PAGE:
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It’s hard to imagine a personal computer these days that doesn’t have some form of networking.  You could liken it to an isolated island deep in the Pacific somewhere, like the Bikini Atoll.  The thing is, we NEED communication to survive in this world. Networking options are somewhat limited right now for the PC.   


Most computers in the 90’s had modems.  Short for modulator-demodulator, the modem was a device that sent information through the phone line.  Unfortunately this resulted in many busy signals around the world unless people bothered to get another phone line.  The theoretical limit of a phone line is still 56kbps.  That’s just a trickle compared to what modern networking options provide.  Today, a modem isn’t all that useful.  While there are still many dial-up providers offering cheap Internet access, there’s no reason to do that if you can afford cable or DSL.  The only reason I can see a modem being useful is if you need to receive faxes in your home but don’t own a fax machine.  Many motherboard manufacturers now offer modems on-board, meaning you don’t have to go out and buy an add-on card.  These on-board modems can be disabled if you don’t need them.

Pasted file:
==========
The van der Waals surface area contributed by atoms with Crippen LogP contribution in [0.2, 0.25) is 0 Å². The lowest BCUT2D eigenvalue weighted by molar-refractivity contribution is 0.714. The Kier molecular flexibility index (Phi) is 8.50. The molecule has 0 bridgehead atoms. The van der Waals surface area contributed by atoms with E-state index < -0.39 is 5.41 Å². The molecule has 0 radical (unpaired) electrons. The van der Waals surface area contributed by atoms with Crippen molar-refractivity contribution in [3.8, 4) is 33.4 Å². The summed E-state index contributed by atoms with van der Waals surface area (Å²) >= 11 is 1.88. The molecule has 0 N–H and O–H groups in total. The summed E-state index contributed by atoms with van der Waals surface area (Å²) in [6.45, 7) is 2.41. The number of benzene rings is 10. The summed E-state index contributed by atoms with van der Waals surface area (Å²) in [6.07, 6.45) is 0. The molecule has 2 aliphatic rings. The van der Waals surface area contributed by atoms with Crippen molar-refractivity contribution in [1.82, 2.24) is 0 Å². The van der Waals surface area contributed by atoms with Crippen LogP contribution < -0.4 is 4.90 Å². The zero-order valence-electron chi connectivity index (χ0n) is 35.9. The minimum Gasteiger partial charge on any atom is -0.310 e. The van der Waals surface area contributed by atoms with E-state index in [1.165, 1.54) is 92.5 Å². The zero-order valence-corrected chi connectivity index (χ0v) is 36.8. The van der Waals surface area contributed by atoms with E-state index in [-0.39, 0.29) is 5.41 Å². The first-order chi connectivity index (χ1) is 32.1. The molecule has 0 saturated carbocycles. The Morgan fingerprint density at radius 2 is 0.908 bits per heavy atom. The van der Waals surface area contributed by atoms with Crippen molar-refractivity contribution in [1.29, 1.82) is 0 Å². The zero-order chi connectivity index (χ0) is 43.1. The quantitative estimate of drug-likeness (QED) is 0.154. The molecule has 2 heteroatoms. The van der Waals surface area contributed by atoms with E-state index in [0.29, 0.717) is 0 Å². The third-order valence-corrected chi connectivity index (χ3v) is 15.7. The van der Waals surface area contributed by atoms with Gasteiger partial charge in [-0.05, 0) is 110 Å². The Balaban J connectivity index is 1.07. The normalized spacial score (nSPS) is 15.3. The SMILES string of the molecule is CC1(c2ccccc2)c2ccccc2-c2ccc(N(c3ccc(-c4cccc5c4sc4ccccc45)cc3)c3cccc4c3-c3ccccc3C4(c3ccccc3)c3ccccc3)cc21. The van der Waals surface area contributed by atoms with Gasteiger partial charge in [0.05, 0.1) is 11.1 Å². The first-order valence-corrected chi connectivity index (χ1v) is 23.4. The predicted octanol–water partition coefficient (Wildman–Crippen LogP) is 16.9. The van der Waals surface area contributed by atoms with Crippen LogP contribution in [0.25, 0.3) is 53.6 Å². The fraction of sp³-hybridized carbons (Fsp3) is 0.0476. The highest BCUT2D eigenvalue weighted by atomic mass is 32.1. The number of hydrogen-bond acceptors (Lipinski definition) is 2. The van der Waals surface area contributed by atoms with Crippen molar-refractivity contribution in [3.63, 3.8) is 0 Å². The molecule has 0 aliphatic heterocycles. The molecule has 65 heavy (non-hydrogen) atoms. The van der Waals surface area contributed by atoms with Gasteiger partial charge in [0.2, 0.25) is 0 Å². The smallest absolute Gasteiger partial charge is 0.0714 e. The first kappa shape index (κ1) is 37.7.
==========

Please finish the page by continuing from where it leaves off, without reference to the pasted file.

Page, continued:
Ethernet: The Road the High-Speed

The demand for faster connections to meet the requirements of increasingly complex online information spawned the many cable Internet and DSL providers around the country.  While the two methods of high-speed connectivity are vastly different, their performance is ultimately similar.

Both cable and DSL require an Ethernet card.  Ethernet is the name for the traditional 100 MBps networking line used for local area networks.  Speeds for both cable and DSL approach 300 kbps, or about 6 to 10 times faster than the average modem speed. 

Again, most motherboard manufacturers include an Ethernet adapter on-board, so you won’t have to buy one.

Wireless Networking

The new wave of wireless network adapters made specifically for laptops have changed the way people use their portable PCs.  Many cities, businesses, universities, and even fast-food chains like McDonalds, are starting to add wireless Internet access.  While this is a great way to access the net on the go, be sure to research the right adapter.  There are many competing standards for wireless networking right now, with 802.11b compliant devices being the favorite.